Core Equity 1Q 2021

Markets Review

Markets (total return) performed as follows:

Sources: SS&C Advent, Bloomberg
Past performance is not indicative of future results. Aristotle Core Equity Composite returns are presented gross and net of investment advisory fees and include the reinvestment of all income. Aristotle Capital Composite returns are preliminary pending final account reconciliation. Please see important disclosures at the end of this document.

The U.S. equity market rose during the first quarter, making it the fourth consecutive quarter of positive performance. Overall, the S&P 500 Index gained 6.17% during the period. Concurrently, the Bloomberg Barclays U.S. Aggregate Bond Index fell 3.37%. In terms of style, the Russell 1000 Value Index outperformed its growth counterpart by 10.32% during the quarter, the second straight quarter that large-cap value stocks led large-cap growth stocks.

On a sector basis, all eleven sectors within the S&P 500 Index finished higher for the quarter, led by Energy, Financials and Industrials. The worst performers were Consumer Staples, Information Technology and Utilities.

The U.S. continued to make significant progress in combatting the spread of the COVID-19 virus, as the number of new daily cases fell to as low as ~39,000 in mid-March from its high of ~315,000 in early January. In addition to the ongoing rollout of the Pfizer and Moderna vaccines, the FDA issued emergency use authorization for Johnson & Johnson’s single-shot vaccine. The CDC reports that, in the U.S., over 180 million vaccine doses have been delivered, over 140 million doses have been administered, and almost 30% of the population has received at least one dose to date.

On the political front, the Democratic party secured control of the Senate after the Georgia runoffs, paving the way for Congress to pass another round of stimulus. The $1.9 trillion American Rescue Plan issued $1,400 in direct payments to millions of individuals, extended unemployment benefits, expanded the child tax credit, continued eviction and foreclosure moratoriums, and provided additional funds for states, small businesses, schools, vaccine distribution and testing.

The size of the latest round of stimulus and expectations of a rapid recovery sparked fears of inflation and contributed to a sharp increase in the 10-year Treasury yield, although at 1.74% as of March 31, 2021, the 10-year yield remains low. In a continuation of prior actions, the Federal Reserve remains accommodative, citing the need for a full labor market recovery and sustained levels of higher inflation before a potential re-evaluation of policy.

Performance and Attribution Summary

For the first quarter of 2021, Aristotle Atlantic’s Core Equity Composite posted a total return of 5.17% gross of fees (5.06% net of fees), underperforming the S&P 500 Index, which recorded a total return of 6.17%. Since its inception on August 1, 2013, the Core Equity Composite has posted a total return of 16.11% gross of fees (15.56% net of fees), while the S&P 500 Index has reported a total return of 14.10%.

Performance (%) 1Q21 1 Yr 3 Yrs 5 Yrs Since Inception*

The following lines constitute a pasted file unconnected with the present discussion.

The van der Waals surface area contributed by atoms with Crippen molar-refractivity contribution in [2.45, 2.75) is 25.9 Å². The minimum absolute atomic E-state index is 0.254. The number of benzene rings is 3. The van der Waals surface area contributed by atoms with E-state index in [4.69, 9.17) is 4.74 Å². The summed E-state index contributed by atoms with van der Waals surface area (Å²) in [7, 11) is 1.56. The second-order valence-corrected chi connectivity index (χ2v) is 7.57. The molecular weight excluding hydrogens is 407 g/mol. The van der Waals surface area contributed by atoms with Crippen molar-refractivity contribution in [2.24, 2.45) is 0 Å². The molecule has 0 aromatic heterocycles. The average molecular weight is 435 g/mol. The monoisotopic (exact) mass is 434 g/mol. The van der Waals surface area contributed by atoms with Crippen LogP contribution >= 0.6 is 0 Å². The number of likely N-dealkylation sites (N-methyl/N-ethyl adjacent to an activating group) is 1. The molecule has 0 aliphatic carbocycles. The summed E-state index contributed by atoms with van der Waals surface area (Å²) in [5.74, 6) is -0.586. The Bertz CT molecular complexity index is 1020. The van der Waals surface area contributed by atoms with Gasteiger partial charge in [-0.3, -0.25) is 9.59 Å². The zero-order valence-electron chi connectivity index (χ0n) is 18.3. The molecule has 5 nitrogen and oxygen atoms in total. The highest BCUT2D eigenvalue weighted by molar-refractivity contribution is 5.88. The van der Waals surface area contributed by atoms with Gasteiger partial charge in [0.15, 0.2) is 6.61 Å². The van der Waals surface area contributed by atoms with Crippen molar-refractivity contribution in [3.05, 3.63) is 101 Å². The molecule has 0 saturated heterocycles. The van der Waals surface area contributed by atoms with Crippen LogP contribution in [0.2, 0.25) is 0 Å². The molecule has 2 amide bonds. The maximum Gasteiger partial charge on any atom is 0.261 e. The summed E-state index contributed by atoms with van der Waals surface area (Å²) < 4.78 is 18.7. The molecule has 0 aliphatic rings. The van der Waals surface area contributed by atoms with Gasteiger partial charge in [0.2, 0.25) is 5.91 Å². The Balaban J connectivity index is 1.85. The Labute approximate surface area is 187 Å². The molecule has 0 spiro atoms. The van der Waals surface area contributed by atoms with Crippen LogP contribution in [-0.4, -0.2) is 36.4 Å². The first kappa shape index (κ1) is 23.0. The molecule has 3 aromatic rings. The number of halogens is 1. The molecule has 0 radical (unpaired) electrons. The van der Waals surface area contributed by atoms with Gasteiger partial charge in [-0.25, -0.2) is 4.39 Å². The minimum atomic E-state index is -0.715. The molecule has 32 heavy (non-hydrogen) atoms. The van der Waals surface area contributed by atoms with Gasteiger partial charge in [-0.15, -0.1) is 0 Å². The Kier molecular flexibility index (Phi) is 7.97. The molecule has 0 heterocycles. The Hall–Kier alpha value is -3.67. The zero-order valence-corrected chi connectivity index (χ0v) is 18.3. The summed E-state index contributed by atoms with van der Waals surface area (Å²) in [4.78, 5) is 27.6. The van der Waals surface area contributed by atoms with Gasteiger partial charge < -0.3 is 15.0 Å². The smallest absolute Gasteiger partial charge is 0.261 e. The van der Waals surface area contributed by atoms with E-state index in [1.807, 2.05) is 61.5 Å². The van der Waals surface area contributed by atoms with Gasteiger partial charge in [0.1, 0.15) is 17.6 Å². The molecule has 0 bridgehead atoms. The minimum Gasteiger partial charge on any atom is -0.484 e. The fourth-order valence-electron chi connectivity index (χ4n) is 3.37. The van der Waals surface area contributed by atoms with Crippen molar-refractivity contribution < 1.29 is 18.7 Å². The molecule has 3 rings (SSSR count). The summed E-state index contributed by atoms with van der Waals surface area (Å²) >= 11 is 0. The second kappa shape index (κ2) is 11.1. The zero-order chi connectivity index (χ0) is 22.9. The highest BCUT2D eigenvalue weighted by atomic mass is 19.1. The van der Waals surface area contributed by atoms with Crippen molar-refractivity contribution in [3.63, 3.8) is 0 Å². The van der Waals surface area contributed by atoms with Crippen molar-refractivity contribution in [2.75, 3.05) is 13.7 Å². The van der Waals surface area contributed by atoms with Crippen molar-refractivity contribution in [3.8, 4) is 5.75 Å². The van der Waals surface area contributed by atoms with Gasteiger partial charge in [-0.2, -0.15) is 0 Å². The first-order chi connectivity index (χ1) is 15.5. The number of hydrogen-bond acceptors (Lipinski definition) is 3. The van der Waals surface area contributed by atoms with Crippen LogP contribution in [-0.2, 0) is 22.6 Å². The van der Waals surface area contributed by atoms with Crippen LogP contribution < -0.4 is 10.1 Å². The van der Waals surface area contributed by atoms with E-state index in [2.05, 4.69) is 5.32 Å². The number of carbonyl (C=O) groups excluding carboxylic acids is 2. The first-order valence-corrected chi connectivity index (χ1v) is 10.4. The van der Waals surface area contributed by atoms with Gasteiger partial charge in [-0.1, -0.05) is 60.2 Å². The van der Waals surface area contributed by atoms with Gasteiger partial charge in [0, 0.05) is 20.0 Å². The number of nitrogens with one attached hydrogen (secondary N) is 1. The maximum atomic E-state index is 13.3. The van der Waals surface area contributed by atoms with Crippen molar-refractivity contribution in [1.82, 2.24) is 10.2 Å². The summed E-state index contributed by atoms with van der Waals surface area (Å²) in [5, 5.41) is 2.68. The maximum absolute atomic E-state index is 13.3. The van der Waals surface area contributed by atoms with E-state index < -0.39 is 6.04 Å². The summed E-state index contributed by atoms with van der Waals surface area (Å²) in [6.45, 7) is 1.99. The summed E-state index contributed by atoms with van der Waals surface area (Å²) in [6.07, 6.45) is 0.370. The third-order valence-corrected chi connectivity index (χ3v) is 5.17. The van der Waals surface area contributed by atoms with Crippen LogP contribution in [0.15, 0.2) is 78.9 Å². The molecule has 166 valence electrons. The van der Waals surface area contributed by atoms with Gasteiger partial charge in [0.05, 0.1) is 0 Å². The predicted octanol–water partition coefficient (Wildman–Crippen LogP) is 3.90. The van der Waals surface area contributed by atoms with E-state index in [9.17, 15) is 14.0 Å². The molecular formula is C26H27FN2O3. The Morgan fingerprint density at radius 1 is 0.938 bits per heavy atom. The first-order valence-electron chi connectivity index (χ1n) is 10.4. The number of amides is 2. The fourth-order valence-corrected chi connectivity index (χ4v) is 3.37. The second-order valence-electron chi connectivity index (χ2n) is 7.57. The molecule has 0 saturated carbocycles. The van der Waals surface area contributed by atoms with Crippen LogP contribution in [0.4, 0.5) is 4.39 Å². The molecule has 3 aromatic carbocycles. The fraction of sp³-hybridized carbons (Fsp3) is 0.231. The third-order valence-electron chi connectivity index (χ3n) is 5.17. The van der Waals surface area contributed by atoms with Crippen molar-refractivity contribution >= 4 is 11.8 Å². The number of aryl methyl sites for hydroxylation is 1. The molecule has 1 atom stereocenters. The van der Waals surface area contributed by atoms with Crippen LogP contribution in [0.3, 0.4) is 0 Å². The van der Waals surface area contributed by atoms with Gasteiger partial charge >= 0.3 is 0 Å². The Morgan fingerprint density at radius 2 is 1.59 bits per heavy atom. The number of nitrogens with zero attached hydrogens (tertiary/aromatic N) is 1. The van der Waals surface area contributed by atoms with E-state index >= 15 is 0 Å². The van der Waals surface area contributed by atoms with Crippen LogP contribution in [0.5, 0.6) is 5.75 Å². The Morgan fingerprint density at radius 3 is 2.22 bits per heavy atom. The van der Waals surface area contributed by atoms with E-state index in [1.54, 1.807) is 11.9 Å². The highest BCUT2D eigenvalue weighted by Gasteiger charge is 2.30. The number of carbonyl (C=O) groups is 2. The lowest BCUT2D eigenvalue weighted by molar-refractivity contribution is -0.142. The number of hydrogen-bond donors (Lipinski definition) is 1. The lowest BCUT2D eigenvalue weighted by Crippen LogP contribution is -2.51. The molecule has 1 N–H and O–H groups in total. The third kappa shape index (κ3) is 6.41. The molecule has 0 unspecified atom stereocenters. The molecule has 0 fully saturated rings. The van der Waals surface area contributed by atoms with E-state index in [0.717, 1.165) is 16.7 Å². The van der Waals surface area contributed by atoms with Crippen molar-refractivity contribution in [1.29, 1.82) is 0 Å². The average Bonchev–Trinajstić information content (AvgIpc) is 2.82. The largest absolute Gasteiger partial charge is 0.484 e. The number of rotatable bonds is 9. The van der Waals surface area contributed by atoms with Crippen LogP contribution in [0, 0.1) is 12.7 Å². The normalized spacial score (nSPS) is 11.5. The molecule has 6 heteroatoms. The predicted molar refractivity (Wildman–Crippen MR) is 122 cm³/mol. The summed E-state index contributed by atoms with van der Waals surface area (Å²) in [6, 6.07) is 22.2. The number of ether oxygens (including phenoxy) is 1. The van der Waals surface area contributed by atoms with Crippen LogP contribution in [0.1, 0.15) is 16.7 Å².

Core Equity Composite (gross)5.1760.1219.7918.7816.11
Core Equity Composite (net)5.0659.4819.3018.3015.56
S&P 500 Index6.1756.3516.7616.2814.10
*The Core Equity Composite has an inception date of August 1, 2013. Past performance is not indicative of future results. Returns are presented gross and net of investment advisory fees and include the reinvestment of all income. Aristotle Atlantic Composite returns are preliminary pending final account reconciliation. Please see important disclosures at the end of this document.

During the first quarter, the portfolio’s underperformance relative to the S&P 500 Index can be attributed to security selection, while allocation effects also detracted from relative returns. An underweight in Energy as well as security selection in Financials and Real Estate detracted the most to relative performance. Conversely, security selection in Communication Services as well as an underweight in Consumer Staples and overweight in Industrials contributed the most to relative results.

Relative ContributorsRelative Detractors
Ameriprise FinancialAdaptive Biotechnologies
Skyworks SolutionsIntercontinental Exchange
J.P. Morgan ChaseCostco Wholesale
Bank of AmericaAlexandria Real Estate Equities

Top Contributors

Ameriprise Financial, Inc.

During the first quarter, Ameriprise reported fourth quarter 2020 results that showed continued strength in the Advice & Wealth Management division, as evidenced by further margin expansion and earnings growth. Client fund flows were particularly strong, suggesting that positive news about COVID-19 vaccines and optimism about an accelerated reopening of the U.S. economy were driving improved investor sentiment. In addition, with a largely fee-based revenue model tied to assets under management, the company benefited from rising equity markets during the quarter.

Ameriprise Financial, Inc.

Bio-Techne shares were strong during the first quarter following fourth quarter 2020 results that exceeded investor expectations, highlighted by greater than 19% organic revenue growth. Th e company continues to be well positioned to capture the increase in R&D spending associated with COVID-19, as well as broad-based spending in a strong environment for biopharma companies. Th e reopening of the economy could also bode well for increased liquid biopsy testing in the urology setting.